Academic journal article Style

Martyring Veda: Mildred Pierce and Family Systems Theory

Academic journal article Style

Martyring Veda: Mildred Pierce and Family Systems Theory

Article excerpt

"A mother's love leads to murder"--the Warner Brothers's tagline for the 1945 film Mildred Pierce immediately implicates leading character Mildred Pierce as the culprit for the murder her daughter, Veda Pierce, commits. Indeed, many viewers may believe the film condemns Mildred's brand of motherhood, illustrating her sacrifices for her daughter as being not only in vain, but also to blame for Veda's murderous actions. Mildred's relationship with and to Veda is, in fact, a matter of great scholarly debate, and though theories as to the film's "message" and/or moral abound, Mildred Pierce often gains consideration as a film that depicts the futility of seeking to achieve the American Dream--or, more accurately, a film that presents the futility for women who seek to achieve the Dream. Indeed, the film does seemingly present this futility in its depiction of leading character Mildred in that if such success requires pulling oneself up by the bootstraps, then Mildred clearly cannot attain such success, for she has no bootstraps--she wears high heels.

What, though, of Veda Pierce? Veda's role within the film and the motivation behind her avarice likely leaves viewers searching for explanations for her seemingly inherent malicious nature and hostility toward her doting mother. Though Veda has gained consideration in terms of her importance for capitalism and patriarchy, such theories fail to consider Veda's role within her family and the impact of that role on her behavior. For, considering Veda in a different, more sympathetic regard--as a triangulated child via Family Systems Theory (FST)--allows the viewer to gain considerable insight into her character, motivation, and drive; FST also endows us with increased insight into the depiction of the Pierces and the importance of their family system within the film. Forced into the role of triangulated child, Veda's psychological growth is stunted, and thus she fails to achieve differentiation of self due to her father's lack of involvement and her mother's over-involvement in her life; Veda is emotionally crippled by her role within the Pierce family system, and thus she may be viewed as its martyr rather than as a villain.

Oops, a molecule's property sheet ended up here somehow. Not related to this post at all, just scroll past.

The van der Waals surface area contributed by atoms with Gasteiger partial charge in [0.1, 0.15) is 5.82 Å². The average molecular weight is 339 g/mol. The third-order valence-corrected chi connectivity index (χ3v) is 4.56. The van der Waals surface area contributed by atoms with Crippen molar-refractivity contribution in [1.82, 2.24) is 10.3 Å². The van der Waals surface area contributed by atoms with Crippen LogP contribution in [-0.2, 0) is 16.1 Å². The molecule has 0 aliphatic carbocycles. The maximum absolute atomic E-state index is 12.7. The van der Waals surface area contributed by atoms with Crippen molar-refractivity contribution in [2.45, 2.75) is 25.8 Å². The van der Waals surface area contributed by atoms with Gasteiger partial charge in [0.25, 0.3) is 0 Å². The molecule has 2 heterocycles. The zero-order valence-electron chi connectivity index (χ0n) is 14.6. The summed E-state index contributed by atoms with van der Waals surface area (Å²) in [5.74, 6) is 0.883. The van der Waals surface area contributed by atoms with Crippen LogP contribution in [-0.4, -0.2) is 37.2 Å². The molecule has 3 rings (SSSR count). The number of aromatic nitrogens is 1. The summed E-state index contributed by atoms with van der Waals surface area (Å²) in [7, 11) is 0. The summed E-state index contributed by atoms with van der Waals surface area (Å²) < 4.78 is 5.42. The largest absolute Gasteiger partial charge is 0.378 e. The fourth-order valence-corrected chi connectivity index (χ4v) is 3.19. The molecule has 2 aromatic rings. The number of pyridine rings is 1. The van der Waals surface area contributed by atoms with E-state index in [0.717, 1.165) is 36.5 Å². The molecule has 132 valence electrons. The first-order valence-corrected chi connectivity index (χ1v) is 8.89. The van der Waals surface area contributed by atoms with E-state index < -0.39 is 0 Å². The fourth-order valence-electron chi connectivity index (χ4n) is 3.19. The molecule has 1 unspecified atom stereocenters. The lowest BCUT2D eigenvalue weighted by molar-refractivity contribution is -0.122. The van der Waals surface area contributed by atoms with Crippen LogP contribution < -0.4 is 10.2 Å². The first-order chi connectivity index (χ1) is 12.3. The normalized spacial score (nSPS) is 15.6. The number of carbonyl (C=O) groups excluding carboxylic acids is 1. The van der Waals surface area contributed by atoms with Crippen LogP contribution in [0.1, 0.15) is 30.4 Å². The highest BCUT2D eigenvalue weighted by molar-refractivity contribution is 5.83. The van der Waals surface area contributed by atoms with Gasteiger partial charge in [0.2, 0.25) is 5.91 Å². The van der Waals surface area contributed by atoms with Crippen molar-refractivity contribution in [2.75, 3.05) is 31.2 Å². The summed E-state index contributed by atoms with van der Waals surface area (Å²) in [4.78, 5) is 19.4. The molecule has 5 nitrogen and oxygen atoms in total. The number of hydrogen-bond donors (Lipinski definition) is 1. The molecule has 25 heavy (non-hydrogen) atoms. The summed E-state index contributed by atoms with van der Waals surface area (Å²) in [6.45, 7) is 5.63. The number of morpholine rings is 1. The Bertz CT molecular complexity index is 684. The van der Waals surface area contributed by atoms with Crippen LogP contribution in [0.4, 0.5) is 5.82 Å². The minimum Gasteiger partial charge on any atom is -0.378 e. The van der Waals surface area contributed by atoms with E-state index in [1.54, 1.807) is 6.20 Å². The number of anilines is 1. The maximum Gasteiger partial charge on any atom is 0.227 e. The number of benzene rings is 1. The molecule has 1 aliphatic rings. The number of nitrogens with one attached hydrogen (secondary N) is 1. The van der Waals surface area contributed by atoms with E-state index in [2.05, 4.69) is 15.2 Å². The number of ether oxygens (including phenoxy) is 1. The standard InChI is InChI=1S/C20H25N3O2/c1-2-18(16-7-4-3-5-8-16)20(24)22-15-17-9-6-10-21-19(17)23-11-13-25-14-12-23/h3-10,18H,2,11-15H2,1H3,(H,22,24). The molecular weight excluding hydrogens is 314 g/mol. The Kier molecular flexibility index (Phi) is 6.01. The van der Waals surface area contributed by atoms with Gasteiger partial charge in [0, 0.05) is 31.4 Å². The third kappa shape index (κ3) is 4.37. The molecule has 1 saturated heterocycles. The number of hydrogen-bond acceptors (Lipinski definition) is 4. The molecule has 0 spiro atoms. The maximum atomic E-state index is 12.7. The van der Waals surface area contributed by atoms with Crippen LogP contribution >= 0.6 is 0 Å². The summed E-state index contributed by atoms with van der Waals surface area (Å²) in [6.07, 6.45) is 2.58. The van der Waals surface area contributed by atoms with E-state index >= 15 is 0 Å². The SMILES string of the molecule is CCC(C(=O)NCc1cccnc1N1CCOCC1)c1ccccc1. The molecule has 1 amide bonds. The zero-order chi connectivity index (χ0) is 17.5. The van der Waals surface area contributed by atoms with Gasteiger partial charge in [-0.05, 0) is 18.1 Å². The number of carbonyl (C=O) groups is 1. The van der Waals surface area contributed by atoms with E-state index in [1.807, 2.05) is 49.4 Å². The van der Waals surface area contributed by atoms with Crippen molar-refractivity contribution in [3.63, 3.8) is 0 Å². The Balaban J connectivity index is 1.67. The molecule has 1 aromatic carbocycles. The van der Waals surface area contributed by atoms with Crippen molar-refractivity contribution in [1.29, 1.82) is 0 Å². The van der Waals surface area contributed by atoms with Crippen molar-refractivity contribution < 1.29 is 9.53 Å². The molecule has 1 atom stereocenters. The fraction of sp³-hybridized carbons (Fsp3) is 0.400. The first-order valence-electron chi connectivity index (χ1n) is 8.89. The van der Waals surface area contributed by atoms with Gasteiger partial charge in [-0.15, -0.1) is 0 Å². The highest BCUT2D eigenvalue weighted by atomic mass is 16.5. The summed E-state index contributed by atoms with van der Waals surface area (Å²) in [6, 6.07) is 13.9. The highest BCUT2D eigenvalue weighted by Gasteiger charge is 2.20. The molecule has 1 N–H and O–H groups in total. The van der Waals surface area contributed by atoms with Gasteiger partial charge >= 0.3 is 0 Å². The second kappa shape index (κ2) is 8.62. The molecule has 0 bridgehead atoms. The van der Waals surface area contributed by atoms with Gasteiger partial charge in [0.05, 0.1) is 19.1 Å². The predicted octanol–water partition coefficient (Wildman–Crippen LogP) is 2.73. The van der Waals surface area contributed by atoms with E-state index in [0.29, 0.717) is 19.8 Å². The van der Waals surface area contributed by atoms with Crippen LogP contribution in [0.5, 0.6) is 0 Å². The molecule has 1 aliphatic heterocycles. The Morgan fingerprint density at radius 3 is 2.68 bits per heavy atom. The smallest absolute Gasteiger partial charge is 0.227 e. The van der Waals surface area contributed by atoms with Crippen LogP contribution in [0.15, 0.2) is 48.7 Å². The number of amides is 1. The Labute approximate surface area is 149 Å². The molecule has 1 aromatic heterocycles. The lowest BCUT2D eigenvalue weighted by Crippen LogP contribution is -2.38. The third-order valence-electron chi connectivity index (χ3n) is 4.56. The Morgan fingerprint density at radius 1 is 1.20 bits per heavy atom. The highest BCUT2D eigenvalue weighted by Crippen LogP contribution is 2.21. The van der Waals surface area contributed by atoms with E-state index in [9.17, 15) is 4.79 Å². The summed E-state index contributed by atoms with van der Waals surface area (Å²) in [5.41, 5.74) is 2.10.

Before delving into the discussion of Mildred Pierce and FST, it may be helpful to first include a brief overview of the plot for readers unfamiliar with the film. The 1945filmic version of Mildred Pierce presents the adaptation of James Cain's novel of the same name; the film, though, differs significantly from Cain's novel. Though the basic plotline remains intact, the film contains an added murder mystery, noir flashback style, and voiceover narration not present within the novel. Both film and novel, though, present the dissolution of the marriage of Mildred and Bert Pierce. After their separation, Mildred is left alone to raise and support her two daughters. She surprisingly attains immense success in this endeavor by opening a chain of restaurants that prove to be quite lucrative. Through her success, Mildred is able to acquire for her daughters the material resources she could not attain when she was married. Mildred acts as narrator throughout much of the film, commenting on and explaining different events within the film, and in fact one of her primary claims is her reasoning for her hard work (and her success): she repeatedly emphasizes that she worked tirelessly not for herself, but rather for her children, particularly her eldest daughter--Veda. After the death of younger daughter, Kay, Mildred's drive to provide Veda with material wealth escalates considerably. Veda, however, is never satisfied with the material possessions Mildred attains for her, and in fact seemingly proves herself to be quite the villain: she slaps and insults the mother who seems to live solely to please her, she pretends to be pregnant by husband Ted Forrester in order to bilk his family of $10,000, and she has an affair with--and murders--her mother's second husband. …

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